For a setting with M>2 privacy is preserved, as the key shares of all other aggregators are hidden in the sum. Therefore, the above limitation for M=2 does not apply, since \(\sum _{i \neq k} \text {key}_{i}^{r} \neq \text {key}_{i}^{r}\) for any i,k∈{1…M}. This means that holding all keys except for one does not yield a valid key. This assures that the aggregator cannot learn anything beyond the resolution of the key, which is formally shown in section Multiple aggregators.
Differential privacy: it is a proven property of differential privacy, that the aggregator has no means to decrease privacy of the aggregated signal by any kind of postprocessing. If differential privacy would be combined with wavelets only, the aggregator could, however, inspect a single smart meter’s consumption profile. A single profile is only protected by Gamma-distributed noise which does not provide differential privacy. Therefore, the mechanism achieving differential privacy must include a way to protect the summation operation by using a secure aggregation scheme, e.g., as described in section Multi-resolution secure aggregation.
7.3 Space considerations
When using homomorphic encryption for aggregation, the modulus n determines the amount of data that can be stored within one encrypted packet. Let us denote the number of bits needed to represent a wavelet coefficient by \(\bar m,\) and the number of values used for the wavelet transform by T. The sum of two coefficients will take up \(\bar m+1\) bits of space. More generally, the sum of u coefficients requires \(\left \lceil \log _{2}(u) + \bar m \right \rceil \) bits. If encrypting each wavelet coefficient individually, i.e., using T encryptions, the modulus of n bits allows to sum up a total of \(u \leq 2^{n -\bar m}\) wavelet coefficients, since \(n = \left \lceil \log _{2}(u) + \bar m \right \rceil \), i.e., u represents the total number of wavelet coefficients from household measurement values that can be aggregated for a given modulus.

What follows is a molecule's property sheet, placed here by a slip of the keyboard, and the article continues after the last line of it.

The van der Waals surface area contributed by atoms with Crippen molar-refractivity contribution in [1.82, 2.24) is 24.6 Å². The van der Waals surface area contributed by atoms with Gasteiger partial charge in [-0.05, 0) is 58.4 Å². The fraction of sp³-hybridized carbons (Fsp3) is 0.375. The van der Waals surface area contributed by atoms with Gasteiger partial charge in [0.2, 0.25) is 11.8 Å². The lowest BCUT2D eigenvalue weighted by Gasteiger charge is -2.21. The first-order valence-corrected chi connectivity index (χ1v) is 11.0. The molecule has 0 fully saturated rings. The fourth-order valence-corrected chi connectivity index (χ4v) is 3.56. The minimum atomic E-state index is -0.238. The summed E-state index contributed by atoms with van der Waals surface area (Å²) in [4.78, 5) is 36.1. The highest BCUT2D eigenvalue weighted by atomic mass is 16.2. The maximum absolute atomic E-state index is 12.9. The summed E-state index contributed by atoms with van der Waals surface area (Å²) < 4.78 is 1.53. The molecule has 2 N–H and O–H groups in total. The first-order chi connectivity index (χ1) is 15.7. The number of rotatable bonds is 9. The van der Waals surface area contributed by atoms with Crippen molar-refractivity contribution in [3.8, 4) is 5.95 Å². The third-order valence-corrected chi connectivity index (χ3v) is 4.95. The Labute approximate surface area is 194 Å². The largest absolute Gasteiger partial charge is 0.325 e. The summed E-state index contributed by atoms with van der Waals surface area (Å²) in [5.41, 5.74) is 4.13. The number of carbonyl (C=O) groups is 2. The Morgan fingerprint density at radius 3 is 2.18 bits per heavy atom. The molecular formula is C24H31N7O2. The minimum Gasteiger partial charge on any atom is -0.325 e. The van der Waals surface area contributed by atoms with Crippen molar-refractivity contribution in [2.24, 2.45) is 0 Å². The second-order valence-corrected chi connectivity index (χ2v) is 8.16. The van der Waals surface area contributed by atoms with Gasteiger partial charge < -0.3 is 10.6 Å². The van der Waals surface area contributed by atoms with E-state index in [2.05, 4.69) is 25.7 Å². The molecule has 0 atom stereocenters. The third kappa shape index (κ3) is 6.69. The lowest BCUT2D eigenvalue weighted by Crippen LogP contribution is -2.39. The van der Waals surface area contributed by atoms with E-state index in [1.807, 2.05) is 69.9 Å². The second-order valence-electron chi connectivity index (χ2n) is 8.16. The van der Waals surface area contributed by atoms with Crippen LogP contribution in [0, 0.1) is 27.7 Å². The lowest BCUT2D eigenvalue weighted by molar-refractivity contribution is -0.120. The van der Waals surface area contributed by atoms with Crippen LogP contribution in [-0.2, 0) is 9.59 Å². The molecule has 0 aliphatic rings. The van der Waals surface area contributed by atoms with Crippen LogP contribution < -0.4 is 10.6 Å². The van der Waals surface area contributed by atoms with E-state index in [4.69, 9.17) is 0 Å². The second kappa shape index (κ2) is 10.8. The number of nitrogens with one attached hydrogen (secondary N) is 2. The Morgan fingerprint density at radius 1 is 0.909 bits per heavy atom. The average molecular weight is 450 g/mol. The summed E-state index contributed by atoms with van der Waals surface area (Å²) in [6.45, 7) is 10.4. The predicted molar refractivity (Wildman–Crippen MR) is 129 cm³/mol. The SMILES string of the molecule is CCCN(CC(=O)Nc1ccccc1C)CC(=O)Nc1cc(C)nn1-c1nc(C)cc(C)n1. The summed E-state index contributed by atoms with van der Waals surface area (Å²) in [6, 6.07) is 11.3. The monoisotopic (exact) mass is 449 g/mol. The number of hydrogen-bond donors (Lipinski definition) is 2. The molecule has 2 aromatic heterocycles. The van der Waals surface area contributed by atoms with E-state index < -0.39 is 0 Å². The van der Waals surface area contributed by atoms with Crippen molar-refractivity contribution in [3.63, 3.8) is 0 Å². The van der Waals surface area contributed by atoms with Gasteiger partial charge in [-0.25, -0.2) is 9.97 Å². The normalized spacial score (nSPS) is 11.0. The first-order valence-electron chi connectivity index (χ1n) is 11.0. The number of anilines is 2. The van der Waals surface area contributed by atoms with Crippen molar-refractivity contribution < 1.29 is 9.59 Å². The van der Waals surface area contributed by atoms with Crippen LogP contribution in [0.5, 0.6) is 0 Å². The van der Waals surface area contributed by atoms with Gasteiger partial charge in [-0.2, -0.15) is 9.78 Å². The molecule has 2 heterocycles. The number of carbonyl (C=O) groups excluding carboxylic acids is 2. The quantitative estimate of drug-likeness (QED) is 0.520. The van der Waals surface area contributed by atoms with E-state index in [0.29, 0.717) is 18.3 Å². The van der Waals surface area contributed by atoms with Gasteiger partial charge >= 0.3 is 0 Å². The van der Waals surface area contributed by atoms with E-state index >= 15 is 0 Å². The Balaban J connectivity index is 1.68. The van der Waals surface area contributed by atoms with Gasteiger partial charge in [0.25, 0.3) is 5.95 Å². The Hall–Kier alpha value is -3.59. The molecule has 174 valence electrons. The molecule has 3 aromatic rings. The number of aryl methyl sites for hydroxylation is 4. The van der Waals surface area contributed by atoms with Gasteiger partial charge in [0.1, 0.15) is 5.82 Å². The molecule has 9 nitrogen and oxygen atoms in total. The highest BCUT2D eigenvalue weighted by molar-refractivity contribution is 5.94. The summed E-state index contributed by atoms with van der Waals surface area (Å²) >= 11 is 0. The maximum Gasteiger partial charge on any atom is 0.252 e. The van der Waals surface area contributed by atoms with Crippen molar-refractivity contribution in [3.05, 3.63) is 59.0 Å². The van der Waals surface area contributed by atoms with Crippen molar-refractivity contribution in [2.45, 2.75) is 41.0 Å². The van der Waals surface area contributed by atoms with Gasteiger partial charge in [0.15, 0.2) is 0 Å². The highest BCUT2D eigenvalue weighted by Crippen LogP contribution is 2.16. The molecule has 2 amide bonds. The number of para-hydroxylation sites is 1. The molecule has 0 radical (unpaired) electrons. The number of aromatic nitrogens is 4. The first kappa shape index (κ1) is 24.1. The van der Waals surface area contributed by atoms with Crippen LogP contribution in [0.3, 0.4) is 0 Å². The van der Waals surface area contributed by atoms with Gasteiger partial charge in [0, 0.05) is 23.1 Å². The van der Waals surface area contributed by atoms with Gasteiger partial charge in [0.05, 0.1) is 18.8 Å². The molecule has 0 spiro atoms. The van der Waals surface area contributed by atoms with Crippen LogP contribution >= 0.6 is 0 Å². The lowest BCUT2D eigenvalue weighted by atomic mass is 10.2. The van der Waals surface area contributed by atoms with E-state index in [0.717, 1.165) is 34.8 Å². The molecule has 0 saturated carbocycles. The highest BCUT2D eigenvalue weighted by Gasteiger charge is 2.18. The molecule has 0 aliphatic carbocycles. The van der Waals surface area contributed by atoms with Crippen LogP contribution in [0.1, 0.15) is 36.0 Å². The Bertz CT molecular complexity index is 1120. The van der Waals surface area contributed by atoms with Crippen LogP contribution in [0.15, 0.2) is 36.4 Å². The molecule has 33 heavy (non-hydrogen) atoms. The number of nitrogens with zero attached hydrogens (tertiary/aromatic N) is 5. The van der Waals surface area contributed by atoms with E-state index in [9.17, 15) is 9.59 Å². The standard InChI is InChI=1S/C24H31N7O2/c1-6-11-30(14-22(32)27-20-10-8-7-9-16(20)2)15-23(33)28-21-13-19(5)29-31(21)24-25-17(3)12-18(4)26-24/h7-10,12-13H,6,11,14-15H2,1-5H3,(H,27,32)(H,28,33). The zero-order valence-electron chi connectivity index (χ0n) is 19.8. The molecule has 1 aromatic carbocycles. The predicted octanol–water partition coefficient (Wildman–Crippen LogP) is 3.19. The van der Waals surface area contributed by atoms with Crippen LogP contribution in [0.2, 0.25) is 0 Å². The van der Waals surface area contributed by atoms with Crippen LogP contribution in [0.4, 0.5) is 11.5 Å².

Setting T=256, n=1024 and \(\bar m=16\), this allows for the aggregation of more than 2·10^{303} households but requires 256 encryptions. However, in practice such large aggregation groups are not needed. Instead of encrypting each coefficient individually, the available space of n bits can be exploited better when using data packing [36]. Values are shifted to a certain bit range, such that a number of values can be packed within a single encryption. The available space is therefore split into p packets of fixed size n ^{′}, i.e., \(p = \frac {n}{n'}\). This allows for \(n' = \left \lceil \log _{2}(u') + \bar m \right \rceil \) a number of \(u' \leq 2^{n' -\bar m}\) wavelet coefficients per packet, and a total of u ^{′}·p wavelet coefficients of household measurement values per encryption. This results in only \(T'=\frac {T}{p}\) encryptions.